char         drm[DRMAA_ATTR_BUFFER];
   char         impl[DRMAA_ATTR_BUFFER];
 
   result = drmaa_init (NULL,
                        error,
                        DRMAA_ERROR_STRING_BUFFER-1);        (See 1)
 
   if ( result != DRMAA_ERRNO_SUCCESS)
   {
       fprintf(stderr,"drmaa_init() failed: %s\n", error);
       return -1;
   }
   else
       printf("drmaa_init() success \n");
 
   drmaa_get_contact(contact,
                     DRMAA_ATTR_BUFFER-1,
                     error,
                     DRMAA_ERROR_STRING_BUFFER-1);            (See 2)
 
   drmaa_version(&major,
                 &minor,
                 error,
                 DRMAA_ERROR_STRING_BUFFER);
 
   drmaa_get_DRM_system(drm,
                        DRMAA_ATTR_BUFFER-1,
                        error,
                        DRMAA_ERROR_STRING_BUFFER-1);
 
   drmaa_get_DRMAA_implementation(impl,
                                  DRMAA_ATTR_BUFFER-1,
                                  error,
                                  DRMAA_ERROR_STRING_BUFFER-1);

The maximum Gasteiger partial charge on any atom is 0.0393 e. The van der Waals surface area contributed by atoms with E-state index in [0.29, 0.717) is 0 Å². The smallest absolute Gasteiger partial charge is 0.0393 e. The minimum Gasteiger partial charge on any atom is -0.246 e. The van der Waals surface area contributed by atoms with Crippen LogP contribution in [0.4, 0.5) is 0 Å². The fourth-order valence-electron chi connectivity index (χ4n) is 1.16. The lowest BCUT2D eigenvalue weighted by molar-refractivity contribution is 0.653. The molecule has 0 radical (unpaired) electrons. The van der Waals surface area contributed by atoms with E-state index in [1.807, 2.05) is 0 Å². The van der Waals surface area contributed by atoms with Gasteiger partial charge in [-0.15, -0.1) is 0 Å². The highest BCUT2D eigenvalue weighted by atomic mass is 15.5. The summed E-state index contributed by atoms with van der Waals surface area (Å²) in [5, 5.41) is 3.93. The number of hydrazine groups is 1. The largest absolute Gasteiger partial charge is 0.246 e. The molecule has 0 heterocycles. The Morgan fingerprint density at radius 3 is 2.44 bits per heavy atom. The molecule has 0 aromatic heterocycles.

printf("Using %s, details:\n",impl);
   printf("\t DRMAA version %i.%i\n",major,minor);
   printf("\t DRMS %s (contact: %s)\n",drm,contact);
 
   result = drmaa_exit (error, DRMAA_ERROR_STRING_BUFFER-1);  (See 3)
 
   if ( result != DRMAA_ERRNO_SUCCESS)
   {
       fprintf(stderr,"drmaa_exit() failed: %s\n", error);
       return -1;
   }
 
   printf("drmaa_exit() success \n");
  1. drmaa_init() is the first DRMAA function in a DRMAA program, and must be called only once per DRMAA program. Almost every DRMAA function uses to special arguments for error reporting pourposes: a string buffer (error), and its length (DRMAA_ERROR_STRING_BUFFER-1). As you can see DRMAA has some predefined buffer sizes for char * variables that you can use, although they are not mandatory.The first parameter of the drmaa_init() function is an implementation dependent string which may be used to specify which DRM system to use. In the GridWay library it can be used to select which GW daemon you want to connect to, NULL means the default option, localhost.If you try to call a DRMAA function outside a session, it will return the error code DRMAA_ERRNO_NO_ACTIVE_SESSION.